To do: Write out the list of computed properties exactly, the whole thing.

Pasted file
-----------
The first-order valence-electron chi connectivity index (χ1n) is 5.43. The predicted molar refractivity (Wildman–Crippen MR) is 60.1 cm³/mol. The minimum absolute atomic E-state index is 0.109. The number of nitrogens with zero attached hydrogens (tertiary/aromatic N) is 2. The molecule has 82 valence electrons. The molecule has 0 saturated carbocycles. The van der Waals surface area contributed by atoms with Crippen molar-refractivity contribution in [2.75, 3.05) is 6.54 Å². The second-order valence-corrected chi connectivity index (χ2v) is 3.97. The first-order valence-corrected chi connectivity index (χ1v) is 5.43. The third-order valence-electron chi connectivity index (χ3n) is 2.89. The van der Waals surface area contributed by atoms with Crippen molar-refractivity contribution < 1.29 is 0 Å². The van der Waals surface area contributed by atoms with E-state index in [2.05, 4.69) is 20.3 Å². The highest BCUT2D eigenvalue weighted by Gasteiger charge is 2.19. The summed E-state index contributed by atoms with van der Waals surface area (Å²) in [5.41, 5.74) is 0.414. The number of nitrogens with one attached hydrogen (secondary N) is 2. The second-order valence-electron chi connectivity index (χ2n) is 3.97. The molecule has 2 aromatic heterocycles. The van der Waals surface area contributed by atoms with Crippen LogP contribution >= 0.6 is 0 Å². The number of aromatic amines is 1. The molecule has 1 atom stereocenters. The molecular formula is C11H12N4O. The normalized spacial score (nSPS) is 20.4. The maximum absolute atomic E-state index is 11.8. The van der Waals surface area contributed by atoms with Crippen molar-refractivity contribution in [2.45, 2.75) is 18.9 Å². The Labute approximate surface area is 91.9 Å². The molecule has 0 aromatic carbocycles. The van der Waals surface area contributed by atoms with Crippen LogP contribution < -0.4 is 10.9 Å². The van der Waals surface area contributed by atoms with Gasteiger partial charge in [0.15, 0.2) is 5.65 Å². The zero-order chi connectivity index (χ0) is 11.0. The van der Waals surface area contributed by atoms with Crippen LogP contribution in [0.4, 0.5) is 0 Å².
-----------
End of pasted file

The first-order valence-electron chi connectivity index (χ1n) is 5.43. The predicted molar refractivity (Wildman–Crippen MR) is 60.1 cm³/mol. The minimum absolute atomic E-state index is 0.109. The number of nitrogens with zero attached hydrogens (tertiary/aromatic N) is 2. The molecule has 82 valence electrons. The molecule has 0 saturated carbocycles. The van der Waals surface area contributed by atoms with Crippen molar-refractivity contribution in [2.75, 3.05) is 6.54 Å². The second-order valence-corrected chi connectivity index (χ2v) is 3.97. The first-order valence-corrected chi connectivity index (χ1v) is 5.43. The third-order valence-electron chi connectivity index (χ3n) is 2.89. The van der Waals surface area contributed by atoms with Crippen molar-refractivity contribution < 1.29 is 0 Å². The van der Waals surface area contributed by atoms with E-state index in [2.05, 4.69) is 20.3 Å². The highest BCUT2D eigenvalue weighted by Gasteiger charge is 2.19. The summed E-state index contributed by atoms with van der Waals surface area (Å²) in [5.41, 5.74) is 0.414. The number of nitrogens with one attached hydrogen (secondary N) is 2. The second-order valence-electron chi connectivity index (χ2n) is 3.97. The molecule has 2 aromatic heterocycles. The van der Waals surface area contributed by atoms with Crippen LogP contribution >= 0.6 is 0 Å². The number of aromatic amines is 1. The molecule has 1 atom stereocenters. The molecular formula is C11H12N4O. The normalized spacial score (nSPS) is 20.4. The maximum absolute atomic E-state index is 11.8. The van der Waals surface area contributed by atoms with Crippen molar-refractivity contribution in [2.45, 2.75) is 18.9 Å². The Labute approximate surface area is 91.9 Å². The molecule has 0 aromatic carbocycles. The van der Waals surface area contributed by atoms with Crippen LogP contribution < -0.4 is 10.9 Å². The van der Waals surface area contributed by atoms with Gasteiger partial charge in [0.15, 0.2) is 5.65 Å². The zero-order chi connectivity index (χ0) is 11.0. The van der Waals surface area contributed by atoms with Crippen LogP contribution in [0.4, 0.5) is 0 Å².